SHEFA Healthcare Workers and Facilitators. Photo: MOH

The Ministry of Health (MOH), through the Reproductive Maternal Newborn Child Adolescent Health (RAMNACH) Program, have conducted a training on Sexual Gender-Based Violence (SGBV) Standard Operating Procedures (SOPs) for SHEFA healthcare workers.

This training allows the health workers to better understand and develop basic skills to implement the GBV SOPs within the health facilities.

The main objective for the training is to help the nurses understand the impact of gender-based violence, the referral system set in place and to know more about their roles as health care workers in terms of proper counselling, giving better treatment to help address the issues of GBV using the SOPs-related forms, processes & practices and to identity challenges face within the health facilities.

Director of Planning, Policy and Corporate Services, Dr Samuel Posikai Tapo said in a statement from MOH that this SGBV SOPs is important that all healthcare workers understand their responsibilities and roles to play in the care of survivors of sexual and Gender-Based Violence (GBV).

“The community will benefit from the health care services available at all health facilities to manage and assess gender-based violence and sexual assaults, to ensure that survivors health needs are met in the care, treatment and referral to social support services.”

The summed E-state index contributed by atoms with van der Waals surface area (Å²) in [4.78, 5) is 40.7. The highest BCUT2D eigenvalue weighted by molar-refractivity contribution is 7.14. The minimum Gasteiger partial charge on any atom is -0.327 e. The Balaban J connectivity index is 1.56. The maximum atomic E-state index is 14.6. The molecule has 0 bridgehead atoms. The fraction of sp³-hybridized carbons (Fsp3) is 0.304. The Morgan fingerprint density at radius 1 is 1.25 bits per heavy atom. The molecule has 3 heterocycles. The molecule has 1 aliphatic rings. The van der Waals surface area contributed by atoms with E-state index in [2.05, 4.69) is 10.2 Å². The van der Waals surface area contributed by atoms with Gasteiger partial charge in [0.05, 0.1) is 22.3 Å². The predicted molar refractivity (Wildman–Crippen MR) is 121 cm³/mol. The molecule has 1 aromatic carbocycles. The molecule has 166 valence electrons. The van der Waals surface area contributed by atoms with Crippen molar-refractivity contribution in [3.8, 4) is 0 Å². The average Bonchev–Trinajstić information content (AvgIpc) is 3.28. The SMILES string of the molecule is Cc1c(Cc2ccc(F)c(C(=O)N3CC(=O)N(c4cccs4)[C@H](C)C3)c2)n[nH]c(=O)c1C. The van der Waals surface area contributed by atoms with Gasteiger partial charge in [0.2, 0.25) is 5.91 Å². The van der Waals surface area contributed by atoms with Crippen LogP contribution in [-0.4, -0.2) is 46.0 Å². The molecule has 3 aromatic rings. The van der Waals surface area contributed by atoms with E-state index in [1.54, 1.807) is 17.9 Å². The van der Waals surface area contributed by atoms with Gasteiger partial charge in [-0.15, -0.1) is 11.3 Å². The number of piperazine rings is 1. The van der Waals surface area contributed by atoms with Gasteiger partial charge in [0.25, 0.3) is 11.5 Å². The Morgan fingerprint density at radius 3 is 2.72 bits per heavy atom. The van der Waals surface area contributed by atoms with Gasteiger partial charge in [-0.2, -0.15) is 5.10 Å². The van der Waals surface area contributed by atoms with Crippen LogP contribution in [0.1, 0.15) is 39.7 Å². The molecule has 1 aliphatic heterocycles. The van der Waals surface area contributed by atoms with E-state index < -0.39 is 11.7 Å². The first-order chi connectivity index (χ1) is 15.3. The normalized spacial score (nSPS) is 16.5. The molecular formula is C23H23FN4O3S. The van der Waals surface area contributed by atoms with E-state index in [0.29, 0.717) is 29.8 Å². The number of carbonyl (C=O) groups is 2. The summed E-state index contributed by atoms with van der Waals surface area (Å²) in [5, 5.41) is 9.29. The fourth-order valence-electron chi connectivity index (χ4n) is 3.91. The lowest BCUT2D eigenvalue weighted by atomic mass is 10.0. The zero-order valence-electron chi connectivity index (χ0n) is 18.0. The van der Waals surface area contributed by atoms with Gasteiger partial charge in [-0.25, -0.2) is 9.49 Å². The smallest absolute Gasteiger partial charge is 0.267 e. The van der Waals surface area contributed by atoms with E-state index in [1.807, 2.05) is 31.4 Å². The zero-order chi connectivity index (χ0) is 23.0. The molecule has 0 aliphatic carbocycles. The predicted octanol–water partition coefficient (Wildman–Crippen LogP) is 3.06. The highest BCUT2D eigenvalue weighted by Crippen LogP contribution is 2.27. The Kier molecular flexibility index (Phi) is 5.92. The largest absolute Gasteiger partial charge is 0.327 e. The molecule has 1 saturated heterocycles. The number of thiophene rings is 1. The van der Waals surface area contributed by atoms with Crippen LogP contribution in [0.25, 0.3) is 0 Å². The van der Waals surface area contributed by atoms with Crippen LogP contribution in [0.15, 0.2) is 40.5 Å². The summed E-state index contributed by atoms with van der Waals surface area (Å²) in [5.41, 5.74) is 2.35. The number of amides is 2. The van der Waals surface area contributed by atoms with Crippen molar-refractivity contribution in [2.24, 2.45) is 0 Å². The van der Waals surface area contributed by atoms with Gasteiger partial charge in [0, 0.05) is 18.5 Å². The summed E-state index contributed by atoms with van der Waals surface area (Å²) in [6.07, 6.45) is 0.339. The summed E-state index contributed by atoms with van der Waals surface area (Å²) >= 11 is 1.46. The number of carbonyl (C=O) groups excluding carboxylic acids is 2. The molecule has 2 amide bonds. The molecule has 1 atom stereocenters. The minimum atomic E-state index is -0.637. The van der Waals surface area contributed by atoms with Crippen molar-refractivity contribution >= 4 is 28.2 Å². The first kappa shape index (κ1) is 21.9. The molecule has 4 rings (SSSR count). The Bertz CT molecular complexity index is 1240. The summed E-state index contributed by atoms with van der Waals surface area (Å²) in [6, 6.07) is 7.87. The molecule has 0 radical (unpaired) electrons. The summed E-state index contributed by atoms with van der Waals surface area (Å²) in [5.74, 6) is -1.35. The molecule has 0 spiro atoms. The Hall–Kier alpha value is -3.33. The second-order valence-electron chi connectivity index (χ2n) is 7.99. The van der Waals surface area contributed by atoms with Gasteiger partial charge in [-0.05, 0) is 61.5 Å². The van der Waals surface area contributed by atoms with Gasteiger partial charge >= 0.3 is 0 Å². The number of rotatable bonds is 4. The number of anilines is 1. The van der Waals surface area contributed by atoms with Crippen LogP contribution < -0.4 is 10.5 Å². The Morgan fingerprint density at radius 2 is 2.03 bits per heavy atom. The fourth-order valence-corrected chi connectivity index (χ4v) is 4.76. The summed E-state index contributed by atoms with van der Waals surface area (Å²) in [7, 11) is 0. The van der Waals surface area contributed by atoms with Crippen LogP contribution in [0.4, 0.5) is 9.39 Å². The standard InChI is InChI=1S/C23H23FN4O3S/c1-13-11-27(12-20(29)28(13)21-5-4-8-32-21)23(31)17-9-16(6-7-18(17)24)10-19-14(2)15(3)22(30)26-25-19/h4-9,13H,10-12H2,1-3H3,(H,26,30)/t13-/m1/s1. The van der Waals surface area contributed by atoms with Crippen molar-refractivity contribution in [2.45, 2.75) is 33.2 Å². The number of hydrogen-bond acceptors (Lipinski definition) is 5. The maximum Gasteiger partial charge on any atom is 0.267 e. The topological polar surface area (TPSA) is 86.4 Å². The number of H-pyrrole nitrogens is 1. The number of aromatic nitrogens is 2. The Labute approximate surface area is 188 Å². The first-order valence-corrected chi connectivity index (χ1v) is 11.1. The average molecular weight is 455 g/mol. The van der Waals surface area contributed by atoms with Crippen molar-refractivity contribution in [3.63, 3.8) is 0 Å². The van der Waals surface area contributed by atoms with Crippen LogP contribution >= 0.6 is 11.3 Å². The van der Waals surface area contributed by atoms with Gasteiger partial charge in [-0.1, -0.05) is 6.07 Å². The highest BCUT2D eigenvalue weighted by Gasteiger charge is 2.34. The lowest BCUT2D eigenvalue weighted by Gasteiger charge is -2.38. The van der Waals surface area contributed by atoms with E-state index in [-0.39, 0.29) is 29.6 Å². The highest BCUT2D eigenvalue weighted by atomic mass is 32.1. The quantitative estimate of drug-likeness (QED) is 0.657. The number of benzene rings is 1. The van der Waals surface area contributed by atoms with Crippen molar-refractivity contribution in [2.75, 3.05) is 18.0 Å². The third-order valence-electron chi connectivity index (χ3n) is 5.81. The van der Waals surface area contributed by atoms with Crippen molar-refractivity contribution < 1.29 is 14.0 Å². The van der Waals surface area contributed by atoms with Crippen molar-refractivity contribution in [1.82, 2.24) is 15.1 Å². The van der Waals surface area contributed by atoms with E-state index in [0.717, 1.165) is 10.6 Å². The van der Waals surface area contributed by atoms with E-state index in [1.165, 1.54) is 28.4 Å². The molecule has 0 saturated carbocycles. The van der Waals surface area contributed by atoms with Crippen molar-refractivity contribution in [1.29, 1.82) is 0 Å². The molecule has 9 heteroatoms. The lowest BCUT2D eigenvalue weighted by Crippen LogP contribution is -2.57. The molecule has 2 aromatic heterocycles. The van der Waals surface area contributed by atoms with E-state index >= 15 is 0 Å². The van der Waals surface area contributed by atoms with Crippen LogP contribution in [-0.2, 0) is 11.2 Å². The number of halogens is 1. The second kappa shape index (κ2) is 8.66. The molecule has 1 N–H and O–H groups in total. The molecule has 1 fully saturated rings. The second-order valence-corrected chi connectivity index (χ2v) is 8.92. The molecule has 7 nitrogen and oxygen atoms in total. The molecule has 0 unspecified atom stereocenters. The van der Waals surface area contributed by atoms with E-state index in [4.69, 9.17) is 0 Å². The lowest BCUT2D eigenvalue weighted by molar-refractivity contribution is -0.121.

GBV, sexual violence including Intimate Partner Violence (IPV) have devastating effects on the lives of women and girls globally as well as in Vanuatu, according to the statement.

“According to a recent survey conducted by Vanuatu Women’s Centre, Vanuatu has one of the highest prevalence rates of violence against women and girls, and the highest prevalence of sexual abuse of girls under 15 years in the Pacific and globally,” the statement from the MOH relayed.

“Sixty percent (60%) of women who have ever been in a relationship have experience either physical and/or sexual violence by a husband or intimate partner in their lifetime.

“More than 68% experienced emotional violence and Intimate Partner violence (IPV) occurs in all provinces and islands, and across all the age groups.

“Reports shows that rates are high in rural areas with 63% than in urban areas of 50%.

“For most women who experienced physical or sexual violence, it occurs frequently and often severe. Forty percent (40%) of women experience physical violence, followed by rape.

“This GBV Standard Operating Procedure presents clear procedure and responsibilities for healthcare providers in primary, secondary and tertiary level health care facilities in Vanuatu for the clinical management of rape, sexual violence and gender-based violence (adult and child).

“The SGV SOPs was launched in December 2021. Similar training will be conducted to health workers in other Provinces.

“The training is supported and funded by United Nations Population Fund (UNFPA) in partnership with Vanuatu Family Health Association.”